One of the mysteries of the English language finally explained.
Said when justifying a course of action.‘it's a free country, I can talk however I want’
- ‘In the end it's a free country and if those students chose not to continue with their teaching studies, then so be it.’
- ‘He says it's no business of mine where he goes after choir practice and it's a free country.’
- ‘I know it's a free country, but if I've sat quietly on a bench minding my own business then why should I have to put up with someone else's smoke blowing freely in my face.’
- ‘His response is it's a free country and he does not subject anybody to his lifestyle.’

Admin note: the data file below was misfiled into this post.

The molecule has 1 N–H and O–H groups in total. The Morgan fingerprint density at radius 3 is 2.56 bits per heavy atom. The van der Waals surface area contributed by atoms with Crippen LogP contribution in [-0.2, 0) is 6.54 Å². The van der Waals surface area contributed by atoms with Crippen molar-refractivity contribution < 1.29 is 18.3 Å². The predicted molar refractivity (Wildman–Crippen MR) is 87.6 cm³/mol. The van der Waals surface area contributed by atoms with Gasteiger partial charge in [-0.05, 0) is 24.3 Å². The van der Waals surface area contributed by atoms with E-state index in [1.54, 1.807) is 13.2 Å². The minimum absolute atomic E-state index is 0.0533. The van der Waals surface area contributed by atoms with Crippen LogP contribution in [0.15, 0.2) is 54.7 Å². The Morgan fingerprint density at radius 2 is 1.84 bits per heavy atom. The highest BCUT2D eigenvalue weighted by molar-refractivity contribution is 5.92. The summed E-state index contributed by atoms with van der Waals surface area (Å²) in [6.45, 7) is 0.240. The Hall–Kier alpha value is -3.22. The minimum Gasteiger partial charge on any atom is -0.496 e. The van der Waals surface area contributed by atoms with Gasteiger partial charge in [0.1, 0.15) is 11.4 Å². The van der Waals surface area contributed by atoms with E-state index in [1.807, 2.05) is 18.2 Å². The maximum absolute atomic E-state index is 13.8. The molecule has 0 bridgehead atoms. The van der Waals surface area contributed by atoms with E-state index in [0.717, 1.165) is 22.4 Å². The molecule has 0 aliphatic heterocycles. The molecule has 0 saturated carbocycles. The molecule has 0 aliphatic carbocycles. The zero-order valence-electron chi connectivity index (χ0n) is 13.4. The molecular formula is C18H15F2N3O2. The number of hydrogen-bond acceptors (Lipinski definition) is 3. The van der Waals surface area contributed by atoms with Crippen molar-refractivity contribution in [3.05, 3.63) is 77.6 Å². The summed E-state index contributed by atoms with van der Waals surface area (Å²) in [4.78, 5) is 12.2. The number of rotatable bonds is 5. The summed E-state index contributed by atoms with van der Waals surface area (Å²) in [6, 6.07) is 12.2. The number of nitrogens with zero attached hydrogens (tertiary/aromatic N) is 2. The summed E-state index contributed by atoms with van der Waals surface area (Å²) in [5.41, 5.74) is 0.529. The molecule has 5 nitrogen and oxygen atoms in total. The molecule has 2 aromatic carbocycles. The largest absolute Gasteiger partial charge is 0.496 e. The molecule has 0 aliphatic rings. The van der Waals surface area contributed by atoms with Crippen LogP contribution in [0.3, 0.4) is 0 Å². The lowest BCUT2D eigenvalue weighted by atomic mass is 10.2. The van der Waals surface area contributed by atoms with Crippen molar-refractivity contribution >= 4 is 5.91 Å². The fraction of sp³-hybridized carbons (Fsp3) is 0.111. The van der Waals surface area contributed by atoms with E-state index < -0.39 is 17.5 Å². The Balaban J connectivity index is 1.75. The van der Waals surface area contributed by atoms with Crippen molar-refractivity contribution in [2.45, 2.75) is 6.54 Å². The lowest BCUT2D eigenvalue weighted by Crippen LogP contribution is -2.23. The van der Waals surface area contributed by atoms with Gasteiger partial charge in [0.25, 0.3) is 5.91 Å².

- ‘Their only comment was, it's a free country and he can do anything he wants.’
- ‘Clearly, it's a free country, and they have every right to do that.’
- ‘Yes, it's a free country, and yes, everyone can say pretty much whatever they want.’
- ‘But it's a free country, people can argue what they want.’
- ‘I think she is ridiculous, but it's a free country, and she is entitled to her opinion.’
- ‘He is entitled to his opinions, it's a free country.’
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